The Smart Guide to Legaltech Terms for Blockchain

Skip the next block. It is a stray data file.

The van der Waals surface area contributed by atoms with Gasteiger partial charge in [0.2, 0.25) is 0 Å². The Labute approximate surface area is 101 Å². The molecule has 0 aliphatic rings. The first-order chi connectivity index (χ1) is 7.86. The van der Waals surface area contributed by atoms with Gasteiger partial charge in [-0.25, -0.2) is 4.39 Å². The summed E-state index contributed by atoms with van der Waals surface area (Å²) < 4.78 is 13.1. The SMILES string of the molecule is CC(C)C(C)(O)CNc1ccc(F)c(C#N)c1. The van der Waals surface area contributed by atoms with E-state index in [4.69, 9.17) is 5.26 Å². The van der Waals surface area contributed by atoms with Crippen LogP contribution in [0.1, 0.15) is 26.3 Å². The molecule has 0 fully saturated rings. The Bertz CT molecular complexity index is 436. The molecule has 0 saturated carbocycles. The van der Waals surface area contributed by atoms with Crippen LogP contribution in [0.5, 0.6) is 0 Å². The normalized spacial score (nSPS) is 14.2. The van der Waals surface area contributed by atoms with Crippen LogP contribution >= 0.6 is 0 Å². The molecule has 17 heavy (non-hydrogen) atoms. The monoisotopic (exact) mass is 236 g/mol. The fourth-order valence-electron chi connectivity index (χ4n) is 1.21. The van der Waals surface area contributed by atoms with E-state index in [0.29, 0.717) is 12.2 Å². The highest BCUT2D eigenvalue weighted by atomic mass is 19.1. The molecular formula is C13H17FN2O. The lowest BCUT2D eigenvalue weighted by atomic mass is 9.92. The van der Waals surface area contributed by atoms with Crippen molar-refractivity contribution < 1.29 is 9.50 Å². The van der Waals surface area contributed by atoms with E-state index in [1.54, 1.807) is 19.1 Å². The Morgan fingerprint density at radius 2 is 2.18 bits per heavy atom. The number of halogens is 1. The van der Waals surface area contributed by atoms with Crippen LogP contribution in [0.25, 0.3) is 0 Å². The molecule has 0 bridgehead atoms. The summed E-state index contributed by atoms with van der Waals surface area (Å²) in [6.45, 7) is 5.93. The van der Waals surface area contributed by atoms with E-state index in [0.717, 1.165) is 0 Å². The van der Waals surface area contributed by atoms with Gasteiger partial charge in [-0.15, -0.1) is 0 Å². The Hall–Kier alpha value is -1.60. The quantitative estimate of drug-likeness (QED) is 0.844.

Blockchain and legaltech have been on a collision-course for years.. This is bringing together two segments of society that weren’t all that well-acquainted in the past. Having trouble with some of the terms? Here’s a quick overview of some commonly used words from both the legal and blockchain space. Happy reading! The potential applications of blockchain technology to legal services are numerous. Below are some of the most common ones. Enter in the legaltech world with us! Let’s start with the basics: A glossary of Legaltech cannot start without mentioning: Smart Contract: a program that automatically executes a contract when triggered by a specified events. This is like a digital vending machine — if the pre-determined condition (in this case, a coin is put into the machine) is met, the vending machine releases control of an asset (in this case, a can of Pepsi). Smart contracts can be executed on a blockchain platform, like VeChain. The traditional vending machine is a smart contract early-adopter. Smart Legal Contracts: Self-executing agreements with terms and conditions traceable on an immutable blockchain. Smart legal contract platforms (eg. Jur, Openlaw, Clause) take more traditional legal contracts and automate them using code. https://youtu.be/tGsuRj_rkGk Decentralized: Lacking any centralized server or agency, significantly reducing the risk of breaches caused by bad actors, hacks or natural disasters.Blockchain: A decentralized, immutable ledger is used to record data or transactions across many computers, making data written to the chain transparent and permanent.dApps: A decentralized application, usually using a blockchain as part of their core product.Consensus: The agreement of all participants of the network on the validity of something. This is an important part of blockchains, as the method of consensus affects how secure, efficient, costly, and decentralized a platform is. If 51% consensus is reached, a Bitcoin transaction is considered valid. Now that we have that under control, let’s move on to some more advanced terminology: ADR (and ODR): Alternate Dispute Resolution platforms (and Online Dispute Resolution) replace the role of courts in mediation processes. They can act as a third-party to make a decision on a dispute and distribute contested funds via smart contracts (eg. Jur, Kleros).Litigation funding (or legal financing): In the current legal system, people hoping to fund high-profile lawsuits can receive funding from firms or groups of people hoping to earn interest on any damages received from a successful ruling. Tokenisation (making a product, asset, security, or liability into a token on the blockchain)enables plaintiffs to crowdsource litigation funding and automate the repayment of financing (eg. Jur).Trust accounting: A smart escrow ‘locks up’ digital assets so no party can access it until it released by a defined trigger event. The “power of attorney” can now become digital and transparent. This is how the Jur Beta Platform works. Evidence: Users can trace digital documents or media for evidence of contract versioning or proof of prior ownership (eg. Blocknotary).Certification: Institutions can issue certificates for bar qualifications and university degrees which can be verified by anyone. (eg. Blockcert).Paper documents: Important documents like property deeds can be stored on the blockchain, preventing loss or destruction (eg. Lantmateriet).Pro bono: Tokenised reward systems incentivize pro bono (free) legal work for low income or disadvantaged clients (eg. Legaler Aid).Fractional asset ownership: Token ownership makes it possible to “crowdsource” ownership of real-world assets like real estate or fine art (eg. Blocksquare).Predictive justice: Applications that use big data and AI to compare acurrent scenario to a database of previous court decisions and output a chance of success. Minority Report was a movie based on the idea of ‘predictive justice’ Computational Law: The capability of computers to automate some aspects of the law, particularly judicial decision making.Document analysis: A data collection technique that evaluates documents, grouping together key words and important pieces of information.Digital Signature: a mathematical or cryptographic method of presenting the authenticity of digital assets.Digital identity: online identity adopted by either a person or an electronic device.Application Programming Interface (API): A gateway to a program, protocol, or operating system. This makes it easy for other applications or users to “use” or integrate the application (e.g. logging into a third-party website using Facebook or Google account details). Jur’s API will allow other platforms to integrate parts of our decentralized legal ecosystem for easier adoption. That’s all for now! Use the knowledge just learned to get a better understanding of the nascent legaltech industry and help us building the legal decentralized ecosystem. Do you want to follow all the updates about Jur?